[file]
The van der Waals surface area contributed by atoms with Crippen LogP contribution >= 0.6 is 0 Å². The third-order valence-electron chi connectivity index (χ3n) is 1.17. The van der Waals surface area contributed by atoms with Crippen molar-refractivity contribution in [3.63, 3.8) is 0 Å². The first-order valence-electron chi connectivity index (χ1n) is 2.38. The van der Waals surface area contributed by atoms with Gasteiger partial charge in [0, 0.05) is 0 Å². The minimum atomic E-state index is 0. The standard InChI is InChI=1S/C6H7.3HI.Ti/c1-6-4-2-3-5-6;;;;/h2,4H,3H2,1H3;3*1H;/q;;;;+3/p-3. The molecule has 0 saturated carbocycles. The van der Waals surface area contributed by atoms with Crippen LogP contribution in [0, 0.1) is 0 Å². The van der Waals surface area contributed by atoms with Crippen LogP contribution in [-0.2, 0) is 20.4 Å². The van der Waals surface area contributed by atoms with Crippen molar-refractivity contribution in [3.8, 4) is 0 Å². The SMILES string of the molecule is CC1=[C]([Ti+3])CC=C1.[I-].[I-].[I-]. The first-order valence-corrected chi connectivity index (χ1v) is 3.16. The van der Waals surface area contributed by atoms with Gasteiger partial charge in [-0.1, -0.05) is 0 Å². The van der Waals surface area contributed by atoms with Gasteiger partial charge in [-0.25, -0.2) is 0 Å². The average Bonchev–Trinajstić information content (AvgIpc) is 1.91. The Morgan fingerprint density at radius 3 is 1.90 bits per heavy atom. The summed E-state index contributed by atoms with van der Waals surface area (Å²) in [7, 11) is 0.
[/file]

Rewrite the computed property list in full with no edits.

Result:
The van der Waals surface area contributed by atoms with Crippen LogP contribution >= 0.6 is 0 Å². The third-order valence-electron chi connectivity index (χ3n) is 1.17. The van der Waals surface area contributed by atoms with Crippen molar-refractivity contribution in [3.63, 3.8) is 0 Å². The first-order valence-electron chi connectivity index (χ1n) is 2.38. The van der Waals surface area contributed by atoms with Gasteiger partial charge in [0, 0.05) is 0 Å². The minimum atomic E-state index is 0. The standard InChI is InChI=1S/C6H7.3HI.Ti/c1-6-4-2-3-5-6;;;;/h2,4H,3H2,1H3;3*1H;/q;;;;+3/p-3. The molecule has 0 saturated carbocycles. The van der Waals surface area contributed by atoms with Crippen LogP contribution in [0, 0.1) is 0 Å². The van der Waals surface area contributed by atoms with Crippen LogP contribution in [-0.2, 0) is 20.4 Å². The van der Waals surface area contributed by atoms with Crippen molar-refractivity contribution in [3.8, 4) is 0 Å². The SMILES string of the molecule is CC1=[C]([Ti+3])CC=C1.[I-].[I-].[I-]. The first-order valence-corrected chi connectivity index (χ1v) is 3.16. The van der Waals surface area contributed by atoms with Gasteiger partial charge in [-0.1, -0.05) is 0 Å². The van der Waals surface area contributed by atoms with Gasteiger partial charge in [-0.25, -0.2) is 0 Å². The average Bonchev–Trinajstić information content (AvgIpc) is 1.91. The Morgan fingerprint density at radius 3 is 1.90 bits per heavy atom. The summed E-state index contributed by atoms with van der Waals surface area (Å²) in [7, 11) is 0.